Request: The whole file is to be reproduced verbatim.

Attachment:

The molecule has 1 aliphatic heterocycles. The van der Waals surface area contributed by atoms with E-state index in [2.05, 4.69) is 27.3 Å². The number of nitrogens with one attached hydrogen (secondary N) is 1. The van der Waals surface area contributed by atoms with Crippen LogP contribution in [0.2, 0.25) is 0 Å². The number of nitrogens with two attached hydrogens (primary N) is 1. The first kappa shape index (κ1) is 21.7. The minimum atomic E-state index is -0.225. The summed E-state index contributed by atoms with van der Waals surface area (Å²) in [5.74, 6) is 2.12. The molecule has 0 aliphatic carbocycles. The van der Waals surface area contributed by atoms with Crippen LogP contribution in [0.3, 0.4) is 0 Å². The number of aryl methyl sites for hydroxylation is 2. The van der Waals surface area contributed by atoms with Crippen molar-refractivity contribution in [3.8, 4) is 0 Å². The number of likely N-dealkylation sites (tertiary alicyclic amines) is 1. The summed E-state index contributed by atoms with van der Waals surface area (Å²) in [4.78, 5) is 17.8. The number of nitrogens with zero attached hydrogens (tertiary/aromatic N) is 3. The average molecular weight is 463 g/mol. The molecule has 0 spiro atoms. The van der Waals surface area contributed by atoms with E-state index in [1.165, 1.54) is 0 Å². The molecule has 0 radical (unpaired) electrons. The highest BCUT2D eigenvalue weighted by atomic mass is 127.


The molecule has 1 aliphatic heterocycles. The van der Waals surface area contributed by atoms with E-state index in [2.05, 4.69) is 27.3 Å². The number of nitrogens with one attached hydrogen (secondary N) is 1. The van der Waals surface area contributed by atoms with Crippen LogP contribution in [0.2, 0.25) is 0 Å². The number of nitrogens with two attached hydrogens (primary N) is 1. The first kappa shape index (κ1) is 21.7. The minimum atomic E-state index is -0.225. The summed E-state index contributed by atoms with van der Waals surface area (Å²) in [5.74, 6) is 2.12. The molecule has 0 aliphatic carbocycles. The van der Waals surface area contributed by atoms with Crippen LogP contribution in [0.3, 0.4) is 0 Å². The number of aryl methyl sites for hydroxylation is 2. The van der Waals surface area contributed by atoms with Crippen molar-refractivity contribution in [3.8, 4) is 0 Å². The number of likely N-dealkylation sites (tertiary alicyclic amines) is 1. The summed E-state index contributed by atoms with van der Waals surface area (Å²) in [4.78, 5) is 17.8. The number of nitrogens with zero attached hydrogens (tertiary/aromatic N) is 3. The average molecular weight is 463 g/mol. The molecule has 0 spiro atoms. The van der Waals surface area contributed by atoms with E-state index in [1.165, 1.54) is 0 Å². The molecule has 0 radical (unpaired) electrons. The highest BCUT2D eigenvalue weighted by atomic mass is 127.